I can definitely see a lot of you disagreeing with me on this one and thinking Ibushi belongs in the Favorite category, but I just don’t see it. If Kota wins the G1 he would be the first person to win it back-to-back since Hiroyoshi Tenzan pulled it off in 2003 & 2004, which just feels like the kind of historic accomplishment they’re holding in their back pocket for the next Okada mega-push type of guy. Kota certainly doesn’t need it, as he’s already a beloved member of the roster (and at 38 he’s not exactly a young man at this point either, despite the fact that he still looks like he could get carded trying to buy booze). Hell, if Kota just makes the final and loses he would be the first person to EVER make the G1 finals three years in a row. I don’t see that happening either, so I think he’s gonna fall short here and head back to the tag team ranks with Tanahashi to get revenge on Taichi & Zack. He already pretty well said as much in his promos before the G1! But I suppose there’s always a chance that the tag stuff is just a red herring and Kota is going to make history, which is why he’s here in the Dark Horse category. You can’t completely rule him out, but I just don’t think it’s gonna happen.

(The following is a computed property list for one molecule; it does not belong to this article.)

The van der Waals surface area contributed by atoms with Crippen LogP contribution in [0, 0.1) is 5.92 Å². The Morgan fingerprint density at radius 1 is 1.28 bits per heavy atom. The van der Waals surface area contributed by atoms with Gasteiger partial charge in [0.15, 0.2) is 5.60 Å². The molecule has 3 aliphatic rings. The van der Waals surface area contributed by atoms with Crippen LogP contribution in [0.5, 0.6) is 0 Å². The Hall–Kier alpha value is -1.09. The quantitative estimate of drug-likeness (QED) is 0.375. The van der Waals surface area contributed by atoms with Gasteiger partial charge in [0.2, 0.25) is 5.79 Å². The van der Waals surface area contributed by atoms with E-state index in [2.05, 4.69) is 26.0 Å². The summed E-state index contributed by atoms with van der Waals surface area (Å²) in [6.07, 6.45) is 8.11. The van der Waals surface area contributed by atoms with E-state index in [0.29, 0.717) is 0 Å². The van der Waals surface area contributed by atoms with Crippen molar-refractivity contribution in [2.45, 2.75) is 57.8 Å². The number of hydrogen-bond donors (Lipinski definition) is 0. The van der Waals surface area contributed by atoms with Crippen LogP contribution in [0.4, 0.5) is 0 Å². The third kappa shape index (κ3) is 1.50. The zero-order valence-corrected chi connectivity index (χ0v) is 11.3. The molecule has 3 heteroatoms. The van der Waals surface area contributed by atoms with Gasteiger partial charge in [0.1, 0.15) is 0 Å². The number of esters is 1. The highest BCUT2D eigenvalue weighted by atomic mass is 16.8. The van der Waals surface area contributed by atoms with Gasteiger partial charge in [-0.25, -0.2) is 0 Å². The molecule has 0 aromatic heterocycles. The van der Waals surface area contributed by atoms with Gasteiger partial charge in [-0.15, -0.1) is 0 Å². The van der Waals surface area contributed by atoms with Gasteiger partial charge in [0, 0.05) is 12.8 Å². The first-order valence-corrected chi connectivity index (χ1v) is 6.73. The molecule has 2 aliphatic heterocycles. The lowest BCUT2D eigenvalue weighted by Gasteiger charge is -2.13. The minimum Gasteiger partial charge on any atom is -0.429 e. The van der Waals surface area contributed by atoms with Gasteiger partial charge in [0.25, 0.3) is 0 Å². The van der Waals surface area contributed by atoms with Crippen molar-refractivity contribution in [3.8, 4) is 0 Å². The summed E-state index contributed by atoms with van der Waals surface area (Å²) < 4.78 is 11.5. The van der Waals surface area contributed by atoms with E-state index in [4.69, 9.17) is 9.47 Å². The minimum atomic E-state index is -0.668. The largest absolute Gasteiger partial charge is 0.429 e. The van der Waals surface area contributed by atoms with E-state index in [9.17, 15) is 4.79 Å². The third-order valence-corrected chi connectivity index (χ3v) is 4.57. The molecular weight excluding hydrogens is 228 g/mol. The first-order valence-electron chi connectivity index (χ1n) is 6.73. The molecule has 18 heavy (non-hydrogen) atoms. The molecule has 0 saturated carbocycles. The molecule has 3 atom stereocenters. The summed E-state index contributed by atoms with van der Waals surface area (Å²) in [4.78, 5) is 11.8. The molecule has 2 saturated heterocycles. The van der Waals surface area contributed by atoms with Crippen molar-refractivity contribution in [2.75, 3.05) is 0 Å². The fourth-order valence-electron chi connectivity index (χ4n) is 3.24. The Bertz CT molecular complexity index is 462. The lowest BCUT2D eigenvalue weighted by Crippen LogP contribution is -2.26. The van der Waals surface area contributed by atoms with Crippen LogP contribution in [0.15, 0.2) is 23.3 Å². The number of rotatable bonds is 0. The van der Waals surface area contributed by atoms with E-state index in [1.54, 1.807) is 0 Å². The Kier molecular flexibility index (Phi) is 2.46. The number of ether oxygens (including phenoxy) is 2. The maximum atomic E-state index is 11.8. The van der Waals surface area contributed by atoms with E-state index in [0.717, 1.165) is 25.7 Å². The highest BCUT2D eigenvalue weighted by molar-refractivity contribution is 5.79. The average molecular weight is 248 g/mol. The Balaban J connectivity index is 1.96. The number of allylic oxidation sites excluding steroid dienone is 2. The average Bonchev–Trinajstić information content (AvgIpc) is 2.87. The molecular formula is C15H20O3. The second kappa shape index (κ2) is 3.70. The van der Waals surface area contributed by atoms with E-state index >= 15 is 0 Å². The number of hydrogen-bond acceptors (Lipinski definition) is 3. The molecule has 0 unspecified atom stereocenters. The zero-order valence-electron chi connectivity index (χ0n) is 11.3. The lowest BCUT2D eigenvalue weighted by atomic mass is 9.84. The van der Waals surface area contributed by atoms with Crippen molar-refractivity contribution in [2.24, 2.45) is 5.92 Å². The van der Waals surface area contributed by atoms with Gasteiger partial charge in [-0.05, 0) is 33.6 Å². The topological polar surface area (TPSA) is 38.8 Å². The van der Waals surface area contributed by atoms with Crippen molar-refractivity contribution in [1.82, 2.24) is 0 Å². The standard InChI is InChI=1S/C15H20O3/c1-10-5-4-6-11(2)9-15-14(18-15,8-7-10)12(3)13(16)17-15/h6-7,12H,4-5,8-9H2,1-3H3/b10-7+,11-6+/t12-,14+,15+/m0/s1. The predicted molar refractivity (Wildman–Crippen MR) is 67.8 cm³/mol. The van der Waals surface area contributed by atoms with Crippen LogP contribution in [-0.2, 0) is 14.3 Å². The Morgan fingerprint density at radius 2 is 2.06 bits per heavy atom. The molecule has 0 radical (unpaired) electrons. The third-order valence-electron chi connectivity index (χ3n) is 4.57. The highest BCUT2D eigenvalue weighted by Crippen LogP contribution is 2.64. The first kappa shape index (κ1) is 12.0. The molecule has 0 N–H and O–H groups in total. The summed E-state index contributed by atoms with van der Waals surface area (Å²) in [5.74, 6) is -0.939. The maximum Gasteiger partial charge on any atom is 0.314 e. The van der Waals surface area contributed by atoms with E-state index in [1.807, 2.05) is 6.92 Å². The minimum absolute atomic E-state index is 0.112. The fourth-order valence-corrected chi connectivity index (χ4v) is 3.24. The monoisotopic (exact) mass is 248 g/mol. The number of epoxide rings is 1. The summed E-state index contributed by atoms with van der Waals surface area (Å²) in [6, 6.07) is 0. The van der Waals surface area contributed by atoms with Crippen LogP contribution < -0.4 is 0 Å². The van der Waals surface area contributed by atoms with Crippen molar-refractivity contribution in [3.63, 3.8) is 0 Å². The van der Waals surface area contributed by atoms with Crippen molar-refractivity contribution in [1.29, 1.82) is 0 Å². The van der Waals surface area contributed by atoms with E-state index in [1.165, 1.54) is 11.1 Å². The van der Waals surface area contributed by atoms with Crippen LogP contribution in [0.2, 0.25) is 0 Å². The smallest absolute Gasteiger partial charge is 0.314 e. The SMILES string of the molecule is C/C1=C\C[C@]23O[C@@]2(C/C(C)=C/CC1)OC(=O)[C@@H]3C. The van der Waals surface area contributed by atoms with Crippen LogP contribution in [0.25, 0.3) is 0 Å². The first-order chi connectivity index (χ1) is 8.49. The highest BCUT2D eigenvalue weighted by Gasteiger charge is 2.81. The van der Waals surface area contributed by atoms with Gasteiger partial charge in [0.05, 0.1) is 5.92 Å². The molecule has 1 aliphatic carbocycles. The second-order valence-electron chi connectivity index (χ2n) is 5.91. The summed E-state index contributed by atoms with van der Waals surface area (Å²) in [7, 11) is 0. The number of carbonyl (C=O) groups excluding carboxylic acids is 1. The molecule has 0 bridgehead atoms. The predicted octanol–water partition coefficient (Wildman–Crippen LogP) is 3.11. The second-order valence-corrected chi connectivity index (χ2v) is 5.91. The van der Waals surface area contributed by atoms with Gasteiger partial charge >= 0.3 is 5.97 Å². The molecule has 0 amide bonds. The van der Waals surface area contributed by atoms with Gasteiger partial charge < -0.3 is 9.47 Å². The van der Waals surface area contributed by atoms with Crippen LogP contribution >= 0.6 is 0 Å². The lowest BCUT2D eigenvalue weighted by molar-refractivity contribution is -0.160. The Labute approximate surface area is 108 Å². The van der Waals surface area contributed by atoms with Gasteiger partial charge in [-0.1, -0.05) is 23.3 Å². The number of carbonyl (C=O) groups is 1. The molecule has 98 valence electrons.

NEVER Openweight Champion
Past G1 Experience: 2004 (4-3), 2005 (2-3-2), 2011 (5-3), 2012 (4-4), 2013 (5-4), 2014 (5-5), 2017 (4-4-1), 2018 (5-4)
Minoru Suzuki has missed G1s before when he simply wasn’t with the company- leaving to compete mostly in AJPW from 2005 to 2011 and in NOAH with the rest of his unit from 2014 to 2017- but last year was the first G1 that Suzuki was excluded from while being an NJPW regular. It was a shocking exclusion that if anything seemed to light a fire under Suzuki, as he’d go on to pin the IWGP Heavyweight Champion Kazuchika Okada on the final night of the G1 in a tag team match, earning a post-G1 title shot despite not even competing in the tournament! He went on to feature in some incredibly memorable moments afterward- the whole damn Jushin Thunder Liger feud, coming out to confront US Champion Jon Moxley just after Moxley had retained his title at the Tokyo Dome (if you don’t remember it or haven’t seen it, I highly suggest watching it right now, as it’s possibly my favorite moment of the entire year), tearing the house down with Mox at New Beginning, fighting a pair of wars with fellow old man Yuji Nagata after the restart, and finally winning the NEVER Openweight Title from Shingo Takagi in another awesome match at Jingu. Yeah, he’s 52 years old. He’s also put together a low-key Wrestler of the Year case, and he’s a singles champion in New Japan for the first time since April 2018. Suzuki belongs back in the G1, and I’m glad to see him here. Let’s see how much he can add to what’s already been a stellar year.